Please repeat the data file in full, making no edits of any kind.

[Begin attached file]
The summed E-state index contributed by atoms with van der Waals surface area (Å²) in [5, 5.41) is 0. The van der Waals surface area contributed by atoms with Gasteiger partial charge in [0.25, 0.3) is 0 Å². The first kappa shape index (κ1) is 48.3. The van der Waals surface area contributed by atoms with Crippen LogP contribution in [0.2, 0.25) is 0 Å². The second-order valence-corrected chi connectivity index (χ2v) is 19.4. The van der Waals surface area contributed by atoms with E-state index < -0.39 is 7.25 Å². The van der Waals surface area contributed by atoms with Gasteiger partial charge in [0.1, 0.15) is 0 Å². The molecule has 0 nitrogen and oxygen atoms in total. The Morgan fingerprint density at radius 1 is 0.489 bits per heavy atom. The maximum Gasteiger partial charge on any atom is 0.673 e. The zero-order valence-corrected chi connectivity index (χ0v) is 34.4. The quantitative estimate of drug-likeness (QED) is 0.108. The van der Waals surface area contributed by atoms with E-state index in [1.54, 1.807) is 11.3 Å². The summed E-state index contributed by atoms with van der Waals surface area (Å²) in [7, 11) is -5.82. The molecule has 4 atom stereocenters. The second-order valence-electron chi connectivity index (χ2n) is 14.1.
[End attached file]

The summed E-state index contributed by atoms with van der Waals surface area (Å²) in [5, 5.41) is 0. The van der Waals surface area contributed by atoms with Gasteiger partial charge in [0.25, 0.3) is 0 Å². The first kappa shape index (κ1) is 48.3. The van der Waals surface area contributed by atoms with Crippen LogP contribution in [0.2, 0.25) is 0 Å². The second-order valence-corrected chi connectivity index (χ2v) is 19.4. The van der Waals surface area contributed by atoms with E-state index < -0.39 is 7.25 Å². The van der Waals surface area contributed by atoms with Gasteiger partial charge in [0.1, 0.15) is 0 Å². The molecule has 0 nitrogen and oxygen atoms in total. The Morgan fingerprint density at radius 1 is 0.489 bits per heavy atom. The maximum Gasteiger partial charge on any atom is 0.673 e. The zero-order valence-corrected chi connectivity index (χ0v) is 34.4. The quantitative estimate of drug-likeness (QED) is 0.108. The van der Waals surface area contributed by atoms with E-state index in [1.54, 1.807) is 11.3 Å². The summed E-state index contributed by atoms with van der Waals surface area (Å²) in [7, 11) is -5.82. The molecule has 4 atom stereocenters. The second-order valence-electron chi connectivity index (χ2n) is 14.1.